Several months after winning a Supreme Court case regarding his decision to decline to make a wedding cake for a same-sex couple, the anti-LGBTQ baker Jack Phillips is gearing up for another legal battle.
The owner of Masterpiece Cakeshop in Lakewood, Colorado, filed another federal lawsuit Tuesday against the state, claiming it had violated his rights to freedom of religion and speech over his refusal to bake a cake for a transgender woman.
"After Phillips defended himself all the way to the U.S. Supreme Court and won, he thought Colorado's hostility toward his faith was over," the lawsuit states. "He was wrong."
"Colorado has renewed its war against him by embarking on another attempt to prosecute him, in direct conflict with the Supreme Court's ruling in his favor," the complaint continues. "This lawsuit is necessary to stop Colorado's continuing persecution of Phillips."
The new litigation focuses on Autumn Scardina's request for a cake from Phillips' Masterpiece Cakeshop in June 2017 that was to be blue on the outside and pink on the inside in order to celebrate the event of her coming out as a transgender woman. According to the lawsuit, Phillips declined to make the cake, saying: "It would have celebrated messages contrary to his religious belief that sex ― the status of being male or female ― is given by God, is biologically determined."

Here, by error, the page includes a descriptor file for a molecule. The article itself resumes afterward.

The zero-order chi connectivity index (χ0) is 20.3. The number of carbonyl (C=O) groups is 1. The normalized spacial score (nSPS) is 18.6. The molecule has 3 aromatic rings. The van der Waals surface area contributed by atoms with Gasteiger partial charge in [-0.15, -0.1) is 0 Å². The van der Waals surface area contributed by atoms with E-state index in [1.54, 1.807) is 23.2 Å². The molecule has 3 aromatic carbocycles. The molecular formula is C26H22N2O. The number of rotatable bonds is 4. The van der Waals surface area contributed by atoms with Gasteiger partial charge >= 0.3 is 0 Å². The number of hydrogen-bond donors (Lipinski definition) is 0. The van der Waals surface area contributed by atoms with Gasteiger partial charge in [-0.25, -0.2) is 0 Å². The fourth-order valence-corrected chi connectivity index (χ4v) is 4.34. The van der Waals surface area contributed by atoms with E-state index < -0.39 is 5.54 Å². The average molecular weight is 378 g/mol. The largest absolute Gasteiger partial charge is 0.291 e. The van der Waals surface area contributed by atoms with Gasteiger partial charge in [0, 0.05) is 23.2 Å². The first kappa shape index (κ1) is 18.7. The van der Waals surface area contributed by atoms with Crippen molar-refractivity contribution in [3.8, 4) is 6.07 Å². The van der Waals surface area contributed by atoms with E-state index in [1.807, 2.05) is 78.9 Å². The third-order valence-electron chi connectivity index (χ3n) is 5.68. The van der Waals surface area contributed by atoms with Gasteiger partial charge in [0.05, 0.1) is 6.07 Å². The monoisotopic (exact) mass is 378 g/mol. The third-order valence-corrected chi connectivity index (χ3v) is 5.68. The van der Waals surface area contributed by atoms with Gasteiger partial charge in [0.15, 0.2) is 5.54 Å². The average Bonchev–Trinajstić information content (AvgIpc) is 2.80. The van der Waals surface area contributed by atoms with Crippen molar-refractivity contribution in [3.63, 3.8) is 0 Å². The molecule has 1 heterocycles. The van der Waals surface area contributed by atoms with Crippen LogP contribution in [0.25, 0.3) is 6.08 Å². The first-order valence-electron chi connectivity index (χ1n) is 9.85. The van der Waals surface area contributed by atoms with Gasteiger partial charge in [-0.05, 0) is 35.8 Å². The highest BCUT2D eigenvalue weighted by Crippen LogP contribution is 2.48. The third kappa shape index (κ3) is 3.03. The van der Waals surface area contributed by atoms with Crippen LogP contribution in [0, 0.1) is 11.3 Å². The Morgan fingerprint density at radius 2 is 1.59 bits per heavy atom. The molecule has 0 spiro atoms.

Scardina filed a lawsuit with the state Civil Rights Commission, alleging discrimination based on her sex. In a decision issued June 28, several weeks after the Supreme Court narrowly ruled in Phillips' favor in Masterpiece Cakeshop v. Colorado Civil Rights Commission, the commission found probable cause that Phillips had discriminated against Scardina by refusing to create a cake celebrating her transition.
Phillips' decision, according to the commission, was based on Scardina's transgender status. "A claim of discriminatory denial of full and equal enjoyment of a place of public accommodation has been established," the commission asserts.
Phillips' lawsuit notes his Supreme Court victory in June, in which the nation's highest court held that the Colorado Civil Rights Commission showed hostility toward the baker based on his religious beliefs, in a case involving his refusal to bake a cake for a same-sex couple. In doing so, the Supreme Court ruled, it violated his religious protections guaranteed under the First Amendment of the U.S. Constitution.
"As asserted by the Supreme Court, 'It is unexceptional that Colorado law can protect gay persons, just as it can protect other classes of individuals, in acquiring whatever products and services they choose on the same terms and conditions are offered to other members of the public,'" the commission wrote in its determination.